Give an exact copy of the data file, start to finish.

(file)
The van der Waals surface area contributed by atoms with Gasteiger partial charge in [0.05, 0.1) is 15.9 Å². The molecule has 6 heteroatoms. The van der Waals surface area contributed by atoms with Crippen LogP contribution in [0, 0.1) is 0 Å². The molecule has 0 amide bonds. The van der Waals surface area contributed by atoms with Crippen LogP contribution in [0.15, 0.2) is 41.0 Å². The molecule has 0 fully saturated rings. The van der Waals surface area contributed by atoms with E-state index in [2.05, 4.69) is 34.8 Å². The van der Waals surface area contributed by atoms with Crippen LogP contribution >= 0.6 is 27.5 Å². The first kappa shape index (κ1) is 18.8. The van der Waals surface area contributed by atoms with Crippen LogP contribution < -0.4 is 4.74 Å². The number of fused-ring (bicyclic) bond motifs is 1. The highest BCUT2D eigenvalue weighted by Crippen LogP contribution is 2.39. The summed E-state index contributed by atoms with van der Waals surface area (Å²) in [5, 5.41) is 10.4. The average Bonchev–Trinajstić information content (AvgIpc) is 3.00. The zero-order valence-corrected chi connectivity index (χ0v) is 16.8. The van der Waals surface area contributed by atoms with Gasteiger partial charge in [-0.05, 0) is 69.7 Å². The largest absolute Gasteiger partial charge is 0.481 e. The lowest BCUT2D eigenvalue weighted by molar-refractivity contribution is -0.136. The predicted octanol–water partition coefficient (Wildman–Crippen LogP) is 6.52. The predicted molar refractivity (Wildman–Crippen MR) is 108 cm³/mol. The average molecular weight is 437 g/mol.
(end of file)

The van der Waals surface area contributed by atoms with Gasteiger partial charge in [0.05, 0.1) is 15.9 Å². The molecule has 6 heteroatoms. The van der Waals surface area contributed by atoms with Crippen LogP contribution in [0, 0.1) is 0 Å². The molecule has 0 amide bonds. The van der Waals surface area contributed by atoms with Crippen LogP contribution in [0.15, 0.2) is 41.0 Å². The molecule has 0 fully saturated rings. The van der Waals surface area contributed by atoms with E-state index in [2.05, 4.69) is 34.8 Å². The van der Waals surface area contributed by atoms with Crippen LogP contribution >= 0.6 is 27.5 Å². The first kappa shape index (κ1) is 18.8. The van der Waals surface area contributed by atoms with Crippen LogP contribution < -0.4 is 4.74 Å². The number of fused-ring (bicyclic) bond motifs is 1. The highest BCUT2D eigenvalue weighted by Crippen LogP contribution is 2.39. The summed E-state index contributed by atoms with van der Waals surface area (Å²) in [5, 5.41) is 10.4. The average Bonchev–Trinajstić information content (AvgIpc) is 3.00. The zero-order valence-corrected chi connectivity index (χ0v) is 16.8. The van der Waals surface area contributed by atoms with Gasteiger partial charge in [-0.05, 0) is 69.7 Å². The largest absolute Gasteiger partial charge is 0.481 e. The lowest BCUT2D eigenvalue weighted by molar-refractivity contribution is -0.136. The predicted octanol–water partition coefficient (Wildman–Crippen LogP) is 6.52. The predicted molar refractivity (Wildman–Crippen MR) is 108 cm³/mol. The average molecular weight is 437 g/mol.